ChickenBones: A Journal

for Literary & Artistic African-American Themes

   

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my story is / inside a wino's bottle / the cup blood leaps into

eight-to-the-bar / a man on his knees / facing the golden calf

the silver fish of old lust

 

 

Books by Yusef Komunyakaa

  I Apologize for the Eyes in My Head / Dien Cai Dau / Magic City / Neo Vernacular / Thieves of Paradise / Talking Dirty to the Gods

 Pleasure Dome Jazz Poetry Anthology  /  The Second Set  /  Taboo: The Wishbone Trilogy

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Blues Chant Hoodoo Revival

By Yusef Komunyakaa

my story is

how deep the heart runs

to hide & laugh

with your hands

over your blank mouth

face behind the mask

talking in tongues

something tearing

feathers from a crow

that screams from the furnace

the black candle

in a skull

sweet pan of meat

 

               let's pour the river's rainbow

               into our stone water jars

               bad luck isn't red flowers

               crashed under jackboots

 

your story is

a crippled animal

dragging a steel trap

across desert sand

a bee's sting inside your heart

& its song of honey

in my groin

a factory of blue jays

in honey locust leaves

wet pages of smoke

like a man

deserting his shadow

in dark woods

the dog that limps away

& rotten fruit on the trees

 

this story is

the speaking skull

on the mantelpiece

the wingspan of a hawk

at the edge of a coyote's cry

the seventh son's mojo hands

holding his life together

with a black cat bone

the six grandfathers

& spider woman

the ghost dance vision

deer that can't

stand for falling

wunmonije witch doctor

backwater blues

juju man

a silk gown on the floor

a black bowl

on a red lacquered table

x-rated

because it's true

 

               let's pour starlight

               from our stone water jars

               pain isn't just red flowers

               crushed under jackboots

 

my story is

inside a wino's bottle

the cup blood leaps into

eight-to-the-bar

a man on his knees

facing the golden calf

the silver fish of old lust

mama hoodoo

a gullah basket

woven from your hair

love note from the madhouse

thornbushes

naming the shape

of things to come

old murder weapons

strings of piano wire

 

               let's pour the night

               into our stone isn't red flowers

               this song isn't red flowers

               crushed under silence

 

our story is

a rifle butt

across our heads

arpeggio of bowed grass

among glass trees

where the kick down doors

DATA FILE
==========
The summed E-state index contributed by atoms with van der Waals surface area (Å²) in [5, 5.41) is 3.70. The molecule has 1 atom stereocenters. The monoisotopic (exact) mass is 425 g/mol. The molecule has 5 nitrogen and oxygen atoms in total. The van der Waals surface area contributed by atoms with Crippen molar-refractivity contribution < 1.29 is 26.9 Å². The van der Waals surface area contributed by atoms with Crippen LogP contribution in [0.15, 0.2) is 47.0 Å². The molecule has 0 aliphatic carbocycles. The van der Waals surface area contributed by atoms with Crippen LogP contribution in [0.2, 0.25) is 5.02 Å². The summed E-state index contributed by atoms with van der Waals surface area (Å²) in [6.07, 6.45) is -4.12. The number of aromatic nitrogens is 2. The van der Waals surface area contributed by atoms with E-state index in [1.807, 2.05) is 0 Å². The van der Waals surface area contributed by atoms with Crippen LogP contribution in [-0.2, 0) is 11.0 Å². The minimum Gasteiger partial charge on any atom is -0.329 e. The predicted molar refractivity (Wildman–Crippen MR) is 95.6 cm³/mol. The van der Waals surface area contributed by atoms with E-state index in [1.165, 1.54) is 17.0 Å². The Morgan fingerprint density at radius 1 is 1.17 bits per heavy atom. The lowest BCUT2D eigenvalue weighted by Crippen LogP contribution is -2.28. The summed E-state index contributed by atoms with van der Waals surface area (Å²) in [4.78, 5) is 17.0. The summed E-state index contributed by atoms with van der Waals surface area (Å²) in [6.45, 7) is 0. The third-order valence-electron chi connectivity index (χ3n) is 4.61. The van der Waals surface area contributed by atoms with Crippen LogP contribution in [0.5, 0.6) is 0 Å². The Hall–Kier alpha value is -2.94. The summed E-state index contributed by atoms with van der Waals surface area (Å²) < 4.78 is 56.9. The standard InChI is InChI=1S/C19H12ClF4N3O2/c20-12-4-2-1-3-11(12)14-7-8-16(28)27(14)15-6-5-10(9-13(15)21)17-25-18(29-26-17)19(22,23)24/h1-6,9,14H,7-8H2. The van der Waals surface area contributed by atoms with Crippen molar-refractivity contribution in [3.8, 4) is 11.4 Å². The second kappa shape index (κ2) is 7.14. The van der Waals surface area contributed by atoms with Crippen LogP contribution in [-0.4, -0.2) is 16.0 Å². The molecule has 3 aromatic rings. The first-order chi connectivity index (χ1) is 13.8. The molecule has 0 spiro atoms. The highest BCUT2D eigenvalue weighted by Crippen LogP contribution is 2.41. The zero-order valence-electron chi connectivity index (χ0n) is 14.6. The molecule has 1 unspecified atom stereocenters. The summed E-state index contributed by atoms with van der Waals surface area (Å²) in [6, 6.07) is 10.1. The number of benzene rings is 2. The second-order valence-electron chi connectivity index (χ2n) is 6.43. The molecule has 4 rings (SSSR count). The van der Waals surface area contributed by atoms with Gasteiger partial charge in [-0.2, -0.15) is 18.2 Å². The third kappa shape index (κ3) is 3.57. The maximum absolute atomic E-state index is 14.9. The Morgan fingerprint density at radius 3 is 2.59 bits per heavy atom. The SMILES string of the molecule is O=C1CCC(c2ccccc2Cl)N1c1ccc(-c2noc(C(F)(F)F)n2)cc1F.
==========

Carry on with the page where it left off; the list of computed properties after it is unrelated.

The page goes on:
& we swan-dive from

the brooklyn bridge

a post-hypnotic suggestion

a mosaic membrane

skin of words

mirrors shattered

in roadhouses

in the gun-barrel night

how a machine moves

deeper into piles

of bones

the way we

crowd at the foot

of the gallows

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Conversations with Yusef Komunyakaa

Edited by Shirley A. James Hanshaw

Conversations with Yusef Komunyakaa brings together over two decades of interviews and profiles with one of America's most prolific and acclaimed contemporary poets. Yusef Komunyakaa (b. 1947) describes his work alternately as "word paintings" and as "music," and his affinity with the visual and aural arts is amply displayed in these conversations. The volume also addresses the diversity and magnitude of Komunyakaa's literary output. His collaborations with artists in a variety of genres, including music, dance, drama, opera, and painting have produced groundbreaking performance pieces. Throughout the collection, Komunyakaa's interest in finding and creating poetry across the artistic spectrum is made manifest.

For his collection Neon Vernacular: New and Selected Poems, 1977-1989, Komunyakaa became the first African American male to win the Pulitzer Prize for poetry. Through his work he provides keen insight into life's mysteries from seemingly inconsequential and insignificant life forms ("Ode to the Maggot") to some of the most compelling historical and life-altering events of our time, such as the Vietnam War ("Facing It"). Influenced strongly by jazz, blues, and folklore, as well as the classical poetic tradition, his poetry comprises a riveting chronicle of the African American experience.